Is Multi-Infarct Dementia?
Multi-infarct dementia (MID) is a type of vascular dementia.
It occurs when a series of small strokes causes a loss of brain function. A
stroke, or brain infarct, occurs when the blood flow to any part of the brain is
interrupted or blocked. Blood carries oxygen to the brain, and without oxygen,
brain tissue quickly dies.
The location of the stroke damage determines the type of
symptoms that occur. MID can cause a loss of memory and cognitive function and
can initiate psychological problems. Treatment focuses on controlling the
symptoms and reducing the risk for future strokes.
the Symptoms of Multi-Infarct Dementia
The symptoms of MID may appear gradually over time, or they
may occur suddenly after a stroke. Some people will appear to improve and then
decline again after they have more small strokes.
The early symptoms of dementia include:
- getting lost in familiar places
- having difficulty performing routine tasks, such
as paying the bills
- having difficulty remembering words
- misplacing things
- losing interest in things you used to enjoy
- experiencing personality changes
More obvious symptoms appear as dementia progresses. These
- changes in sleep patterns
- difficulty with basic tasks, such as dressing
and preparing meals
- poor judgment
- social withdrawal
- memory loss
Are the Causes of Multi-Infarct Dementia?
MID is caused by a series of small strokes. A stroke, or infarct,
is the interruption or blockage of blood flow to any part of the brain. The
term “multi-infarct” means many strokes and many areas of damage. If blood flow
is stopped for more than a few seconds, brain cells can die from a lack of
oxygen. This damage is usually permanent.
A stroke can be silent, which means it affects such a small
area of the brain that it goes unnoticed. Over time, many silent strokes can
lead to MID. Large strokes that cause noticeable physical and neurological
symptoms can also lead to MID.
Are the Risk Factors for MID?
MID generally occurs in people aged 55 to 75 years and is
more common in men than in women.
Medical conditions that increase the risk of MID include:
- atrial fibrillation, which is an irregular,
rapid heartbeat that creates stagnation that can lead to blood clots
- previous strokes
- heart failure
- cognitive decline prior to a stroke
- high blood pressure
- atherosclerosis, or hardening of the arteries
Lifestyle Risk Factors
The following are lifestyle risk factors for MID:
- a low level of education
- a poor diet
- little to no physical activity
Is MID Diagnosed?
There’s not a specific test that can determine MID. Each
case of MID is different. Memory can be seriously impaired in one person and
only mildly impaired in another person.
Diagnosis is often made based on:
- a neurological exam
- a history of stepwise mental decline
- CT or MRI scans that detail small areas of tissue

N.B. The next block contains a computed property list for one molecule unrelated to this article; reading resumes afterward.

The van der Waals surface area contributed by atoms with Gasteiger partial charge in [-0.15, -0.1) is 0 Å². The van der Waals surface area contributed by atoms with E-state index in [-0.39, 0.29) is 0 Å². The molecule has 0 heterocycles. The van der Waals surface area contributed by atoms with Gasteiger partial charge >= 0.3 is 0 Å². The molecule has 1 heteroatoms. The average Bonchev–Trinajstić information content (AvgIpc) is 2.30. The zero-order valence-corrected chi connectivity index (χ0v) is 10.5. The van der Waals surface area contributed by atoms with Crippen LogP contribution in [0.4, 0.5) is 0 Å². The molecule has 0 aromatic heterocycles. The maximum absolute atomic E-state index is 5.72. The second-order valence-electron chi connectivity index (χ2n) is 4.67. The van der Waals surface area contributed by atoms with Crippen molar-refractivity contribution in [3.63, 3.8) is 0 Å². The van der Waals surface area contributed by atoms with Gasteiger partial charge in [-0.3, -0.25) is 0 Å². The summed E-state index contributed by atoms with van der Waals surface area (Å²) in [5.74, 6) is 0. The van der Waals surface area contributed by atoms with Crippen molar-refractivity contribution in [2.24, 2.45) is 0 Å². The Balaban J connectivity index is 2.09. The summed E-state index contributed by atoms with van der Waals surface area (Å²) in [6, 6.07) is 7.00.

that died from a lack of blood supply
- ruling out other organic causes of dementia such
as high cholesterol, diabetes, high blood pressure, or carotid stenosis
Radiological imaging tests can include:
- CT scans of your brain
- MRI scans of your brain
- an electroencephalogram, which is a measure of the
electrical activity of the brain
- a transcranial doppler, which allows your doctor
to measure the velocity of blood flow through your brain’s blood vessels
Ruling Out Other Causes of Dementia
Your doctor may also order tests to rule out other
conditions that may cause or contribute to dementia, such as
- a brain tumor
- a chronic infection
- thyroid disease
- a vitamin deficiency
- drug intoxication
Is MID Treated?
Treatment will be tailored to your individual needs. Most
treatment plans include medication and lifestyle changes.
Medications may include:
- folic acid
serotonin reuptake inhibitors, which are antidepressants that may also
help neurons grow and reestablish connections in the brain
channel blockers for short-term cognitive function
enzyme inhibitors to lower blood pressure
Herbal supplements have grown in popularity as treatments
for MID. However, not enough studies have been done to prove that their use is
successful. Examples of herbal supplements that are currently being studied for
use in treating MID include:
- Artemisia absinthium, or wormwood, which
is used to improve cognitive function
- Melissa officinalis, or lemon balm, which
is used to restore memory
- Bacopa monnieri, or water hyssop, which
is used to improve memory and intellectual function
Be sure to discuss these supplements with your doctor before
taking them, as they can interfere with other medications.
Other options for treatment include regular exercise to
build muscle strength, cognitive training to regain mental function, and rehabilitation
for mobility issues.
Is the Long-Term Outlook for MID?
MID has no cure. Medications and cognitive training may help
preserve mental function. The speed and advance of dementia varies. Some people
die soon after an MID diagnosis, and others survive for years.
Can MID Be Prevented?
There’s no evidence of any effective measure to avoid MID.
As with many conditions, the best prevention method is to take care of your
body. You should:
- Visit the doctor regularly.
- Eat a balanced diet.
- Begin or maintain a regular exercise program.
- Ensure good blood pressure control.
- Maintain diabetic control.